As the vaccine drive is picking up in the United Kingdom amid the scare of new strain of Covid-19, the University of Birmingham has come out with a nasal spray which it says "protects against coronavirus and prevents transmission".
Elsewhere, the University of Louisville in the US received $8.5 million in funding last month from the U.S. Department of Defense (DoD) to develop a nasal spray to prevent COVID-19 using Q-Griffithsin, a drug compound developed and co-owned by UofL but it may take another year. Pending clinical trials, Birmingham researchers say the nasal spray works by catching Covid-19 inside the nose, where it can theoretically leave the body through blowing the nose or swallowing.
Professor Liam Grover, one of the leading authors of the study, told media, "Although our noses filter thousands of litres of air each day, there is not much protection from infection, and most airborne viruses are transmitted via the nasal passage. The spray we have formulated delivers that protection but can also prevent the virus being passed from person to person."
This nasal spray reportedly protects for two days and useful in crowded areas such as flights, classrooms or crowded office rooms, experts said.
Co-author Dr Richard Moakes said the spray is made from readily available products that are already being used in food products and medicines, and the team has purposely built these conditions into the design process. "With the right partners, we could start mass production within weeks. Products like these don't replace existing measures such as mask wearing and handwashing," he noted. However, it can add a second layer of protection to prevent and slow virus transmission.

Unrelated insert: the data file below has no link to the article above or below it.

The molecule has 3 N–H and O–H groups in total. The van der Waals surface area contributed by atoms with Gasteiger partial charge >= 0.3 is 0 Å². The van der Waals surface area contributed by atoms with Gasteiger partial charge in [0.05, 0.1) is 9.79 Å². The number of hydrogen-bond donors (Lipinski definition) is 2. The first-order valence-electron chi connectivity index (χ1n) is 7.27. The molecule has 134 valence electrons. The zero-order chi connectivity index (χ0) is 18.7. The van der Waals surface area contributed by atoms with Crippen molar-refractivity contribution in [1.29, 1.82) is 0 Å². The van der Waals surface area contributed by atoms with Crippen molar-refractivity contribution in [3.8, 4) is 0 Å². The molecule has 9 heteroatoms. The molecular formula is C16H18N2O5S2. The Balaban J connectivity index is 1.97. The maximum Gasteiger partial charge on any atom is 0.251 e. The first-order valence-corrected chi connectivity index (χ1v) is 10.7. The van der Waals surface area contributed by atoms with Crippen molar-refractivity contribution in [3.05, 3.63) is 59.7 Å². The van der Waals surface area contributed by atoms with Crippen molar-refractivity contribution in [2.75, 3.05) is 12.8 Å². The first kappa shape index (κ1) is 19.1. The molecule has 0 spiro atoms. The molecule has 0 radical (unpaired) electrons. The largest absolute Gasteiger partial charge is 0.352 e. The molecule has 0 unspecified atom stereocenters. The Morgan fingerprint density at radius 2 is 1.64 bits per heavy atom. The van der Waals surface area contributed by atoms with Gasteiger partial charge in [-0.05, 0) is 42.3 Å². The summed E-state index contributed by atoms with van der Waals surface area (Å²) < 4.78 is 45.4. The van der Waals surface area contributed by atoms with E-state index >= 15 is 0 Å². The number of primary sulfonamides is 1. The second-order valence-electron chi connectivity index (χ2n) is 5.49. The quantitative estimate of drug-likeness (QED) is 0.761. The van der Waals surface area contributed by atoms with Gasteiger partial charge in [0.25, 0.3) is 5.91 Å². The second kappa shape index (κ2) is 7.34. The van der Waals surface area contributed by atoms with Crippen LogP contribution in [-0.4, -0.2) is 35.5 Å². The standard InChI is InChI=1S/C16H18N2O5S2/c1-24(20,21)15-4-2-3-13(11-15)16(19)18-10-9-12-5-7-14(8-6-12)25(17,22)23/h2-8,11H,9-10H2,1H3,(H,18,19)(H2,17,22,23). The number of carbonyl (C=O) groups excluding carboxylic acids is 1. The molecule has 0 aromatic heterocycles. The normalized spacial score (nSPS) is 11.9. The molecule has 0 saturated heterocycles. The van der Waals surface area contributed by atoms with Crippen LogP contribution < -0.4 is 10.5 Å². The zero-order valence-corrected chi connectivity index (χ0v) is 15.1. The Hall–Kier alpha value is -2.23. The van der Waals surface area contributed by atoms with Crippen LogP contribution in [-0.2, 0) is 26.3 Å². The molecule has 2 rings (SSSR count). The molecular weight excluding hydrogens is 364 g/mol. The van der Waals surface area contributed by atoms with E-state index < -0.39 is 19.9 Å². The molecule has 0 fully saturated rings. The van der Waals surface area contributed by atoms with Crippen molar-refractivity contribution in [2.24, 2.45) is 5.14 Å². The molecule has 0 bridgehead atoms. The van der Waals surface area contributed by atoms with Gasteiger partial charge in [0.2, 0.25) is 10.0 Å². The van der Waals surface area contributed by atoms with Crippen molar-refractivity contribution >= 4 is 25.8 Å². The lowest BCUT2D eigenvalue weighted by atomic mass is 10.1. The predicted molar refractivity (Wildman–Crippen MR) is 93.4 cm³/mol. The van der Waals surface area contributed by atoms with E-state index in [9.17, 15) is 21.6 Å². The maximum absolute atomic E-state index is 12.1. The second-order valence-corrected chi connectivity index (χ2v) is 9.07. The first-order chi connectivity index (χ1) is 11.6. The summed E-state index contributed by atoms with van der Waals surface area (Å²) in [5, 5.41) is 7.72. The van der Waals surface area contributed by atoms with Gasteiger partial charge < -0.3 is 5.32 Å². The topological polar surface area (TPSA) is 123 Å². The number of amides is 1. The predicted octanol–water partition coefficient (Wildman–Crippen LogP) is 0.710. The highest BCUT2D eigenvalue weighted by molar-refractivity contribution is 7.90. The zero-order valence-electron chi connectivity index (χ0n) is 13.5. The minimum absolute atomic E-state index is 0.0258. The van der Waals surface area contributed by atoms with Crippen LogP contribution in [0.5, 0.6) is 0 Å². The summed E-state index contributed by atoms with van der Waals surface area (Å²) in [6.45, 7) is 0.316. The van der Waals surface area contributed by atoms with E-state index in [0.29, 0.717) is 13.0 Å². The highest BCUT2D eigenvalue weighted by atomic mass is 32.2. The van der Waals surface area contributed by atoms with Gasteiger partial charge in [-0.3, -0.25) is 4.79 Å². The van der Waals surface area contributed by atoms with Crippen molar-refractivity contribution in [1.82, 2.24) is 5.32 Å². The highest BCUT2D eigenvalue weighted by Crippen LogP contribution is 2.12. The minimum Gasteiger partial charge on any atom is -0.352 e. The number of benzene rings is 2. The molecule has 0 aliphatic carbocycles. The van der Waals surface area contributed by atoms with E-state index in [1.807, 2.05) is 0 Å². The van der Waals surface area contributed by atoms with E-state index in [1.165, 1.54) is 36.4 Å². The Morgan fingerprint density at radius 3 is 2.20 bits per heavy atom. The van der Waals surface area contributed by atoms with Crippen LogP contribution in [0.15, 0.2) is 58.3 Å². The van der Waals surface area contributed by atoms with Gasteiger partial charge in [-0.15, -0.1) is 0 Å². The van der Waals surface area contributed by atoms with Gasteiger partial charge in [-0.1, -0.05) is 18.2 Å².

Kenneth E. Palmer, director of the UofL Center for Predictive Medicine for Biodefense and Emerging Infectious Diseases said, "The idea is to deliver the antiviral agent to the location in the body where the virus is known to replicate first, the upper respiratory tract."
The UofL team is contemplating to make use of Q-Griffithsin (Q-GRFT), an analog of the biologic griffithsin, is a potent anti-viral protein that acts against multiple coronaviruses, including MERS, SARS-CoV and SARS-CoV-2, as well as pandemic threat viruses such as Nipah virus. An application using Q-GRFT to prevent HIV infection already is in Phase I clinical trial.
"The relatively short timeframe for this project is possible due to the fact that we have a supply of Q-GRFT on hand and that it already has undergone testing related to the HIV preventative," said Joshua Fuqua of the UofL Department of Pharmacology and Toxicology who will manage the program.
Turkish team's new spray
Meanwhile, researchers team that developed the Genoxyn nasal spray developed at the laboratories of Uludağ University in Turkey's northwestern Bursa province claimed that their repurposed new nasal spray can kill the coronavirus in just one minute.
The solution named Genoxyn, which completely kills the virus, was developed by associate professor Dr. Şehime Gülsün Temel and others who repurposed a nasal spray for covid-19. Sabancı said he had been carrying out his studies on protection from viral diseases before the coronavirus pandemic started.
"We have demonstrated that it has a lethal effect against bacteria, fungi and especially SARS-CoV-2," said Dr. Cüneyt Özakın, a faculty member of Uludağ University's Medical Microbiology Department.